(ii) New risks due to ‘development’ projects that lack adequate environmental safeguards, urban air pollution and exposure to agro-industrial chemicals and wastes.



A report released by the Ministry of Environment and Forests unpacks these categories, taking stock of the status, risks and challenges of environmental health.








There is an accompanying ‘vision’ document which takes a comprehensive approach to the issue. 10 The report acknowledges that the environment we live in has a great impact on our health, and identifies the following specific household, workplace, outdoor and indoor factors that play an important role in determining human health:

(i) Water: About 75-80% of water pollution is due to domestic sewage, and the rest is due to industrial waste water which can be highly toxic. Major industries which cause pollution at the place of production: Distillery, Sugar, Textile, Electroplay

ting, insecticides, pharmaceuticals, pulp and paper mills, tannery, dye and dye intermediates, petro-chemicals, steel plants, etc.

ting, insecticides, pharmaceuticals, pulp and paper mills, tannery, dye and dye intermediates, petro-chemicals, steel plants, etc.

ting, pesticides, pharmaceuticals, pulp and paper mills, tannery, dye and dye intermediates, petro-chemical, steel plants, etc.

There are other sources of pollution as well. Those that are ‘nonpoint’, such as agricultural fertilizer and pesticide runoff in rural areas. Unsafe water, consumption of contaminants and poor sanitation are linked to infectious diarrhea

EA, cholera, jaundice and other gastrointestinal tract infections which together cause significant levels of morbidity and mortality.


The environmental effects of poor water quality on human health are causing increasing casualties among the world’s poor, especially in developing countries including India. Globally, more than 1 billion people do not have access to a safe drinking water supply, while 2.6 billion lack adequate sanitation; Diseases related to unsafe water, sanitation and hygiene account for an estimated 1.7 million deaths every year.11 In India, contamination of a water source (such as water taps, hand pumps, wells etc.) can result from a number of factors: Open Defecation, improper drainage system, monsoon floods, land irrigation and fertilizers used in agriculture.


Of the 692 million people in South Asia who practice open defecation, 90 per cent are in India. Water stored in containers within homes also presents a risk due to a variety of unhygienic practices. Diarrheal infection caused by consumption of dirty water is one of the major causes of death of many poor children. A World Bank study on environmental health in India suggests that “most of the health benefits come from improving access to water in rural areas”.


Sanitation in both rural and urban areas is a public benefit that accrues to the local community through the reduction of health risks for all households, rather than private benefits that accrue primarily or exclusively to those households. who install water connections or toilets.’13

(ii) Ground water pollution: Industrial waste contaminates ground water sources; The heavy metals and toxic compounds contained in these effluents pose significant health risks. Several incidents of ground water pollution have been reported due to industrial clusters especially electroplating units, 4 tanneries, dyeing and printing units etc.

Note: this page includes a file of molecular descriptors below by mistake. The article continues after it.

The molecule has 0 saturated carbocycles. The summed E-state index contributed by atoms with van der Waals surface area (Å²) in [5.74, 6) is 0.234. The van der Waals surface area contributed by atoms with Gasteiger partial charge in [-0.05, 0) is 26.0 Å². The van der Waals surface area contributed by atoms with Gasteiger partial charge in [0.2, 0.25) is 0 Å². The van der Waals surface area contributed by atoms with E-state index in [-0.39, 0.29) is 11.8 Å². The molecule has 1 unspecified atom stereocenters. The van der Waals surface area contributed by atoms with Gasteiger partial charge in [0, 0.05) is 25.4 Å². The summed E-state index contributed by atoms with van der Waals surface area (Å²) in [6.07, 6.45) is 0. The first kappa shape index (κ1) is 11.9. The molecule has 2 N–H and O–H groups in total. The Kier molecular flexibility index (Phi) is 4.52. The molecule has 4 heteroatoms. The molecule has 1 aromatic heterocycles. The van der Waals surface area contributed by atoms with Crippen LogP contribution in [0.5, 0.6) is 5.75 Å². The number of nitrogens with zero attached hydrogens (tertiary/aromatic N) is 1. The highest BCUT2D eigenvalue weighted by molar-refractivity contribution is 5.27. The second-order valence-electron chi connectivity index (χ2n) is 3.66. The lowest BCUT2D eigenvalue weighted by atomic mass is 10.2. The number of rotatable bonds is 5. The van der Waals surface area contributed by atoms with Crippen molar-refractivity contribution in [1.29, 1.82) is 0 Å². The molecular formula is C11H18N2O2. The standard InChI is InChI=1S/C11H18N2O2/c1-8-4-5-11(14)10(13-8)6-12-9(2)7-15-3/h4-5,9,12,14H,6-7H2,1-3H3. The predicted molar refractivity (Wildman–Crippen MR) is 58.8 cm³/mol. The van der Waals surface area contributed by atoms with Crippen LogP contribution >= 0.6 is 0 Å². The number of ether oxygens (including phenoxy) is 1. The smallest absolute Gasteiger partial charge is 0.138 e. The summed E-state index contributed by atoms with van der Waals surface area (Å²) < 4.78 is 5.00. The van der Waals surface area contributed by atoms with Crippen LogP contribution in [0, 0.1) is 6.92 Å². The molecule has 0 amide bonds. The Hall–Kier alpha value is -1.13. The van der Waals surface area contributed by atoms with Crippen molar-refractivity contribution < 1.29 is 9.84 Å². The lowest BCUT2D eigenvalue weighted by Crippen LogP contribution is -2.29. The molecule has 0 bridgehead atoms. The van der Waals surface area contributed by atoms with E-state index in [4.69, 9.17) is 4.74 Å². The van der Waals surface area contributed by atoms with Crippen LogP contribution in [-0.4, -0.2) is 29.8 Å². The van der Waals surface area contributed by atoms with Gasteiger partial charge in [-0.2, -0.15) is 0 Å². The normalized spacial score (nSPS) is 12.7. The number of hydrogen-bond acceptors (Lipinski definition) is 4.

(iii) Air pollution: The biggest contributors to air pollution are industries, vehicles and to some extent domestic sources. Urban air pollution resulting largely from the combustion of fossil fuels causes a wide range of acute and chronic conditions such as asthma and, in the case of suspended particulate matter, lung cancer. Other components of air pollution, such as lead and ozone, have also been associated with serious health effects. Industries that contribute significantly to air pollution include: thermal power plants, iron and steel plants, smelters, foundries, stone crushers, cement, refineries, lime kilns, chemical and petro-chemical plants, etc.

(iv) Indoor air pollution: Indoor cooking with solid fuels such as cow dung, wood, agricultural residues or coal releases a large number of pollutants including carbon monoxide, nitrogen and sulfur oxides. Indoor air pollution is closely related to poverty, as it is largely the poor who cook indoors with unprocessed fuels and use challahs or chulhas that are not energy efficient. This results in the emission of carbon monoxide, hydrocarbons, suspended particulate matter and polycyclic aromatic hydrocarbons (PAH) etc., which cause respiratory diseases such as cough, dyspnoea and abnormal lung function. The most affected by household air pollution are women and children. The use of biomass fuels (such as wood), and is responsible for an estimated 1.6 million deaths annually. More than half of these deaths occur in children under the age of five.14 Biomass fuel is recognized as one of the major social determinants of child malnutrition in India. Upgrading to cleaner and more cost-effective energy technologies such as LPG, biogas or solar power will significantly reduce the effects of indoor air pollution, especially in rural areas; as also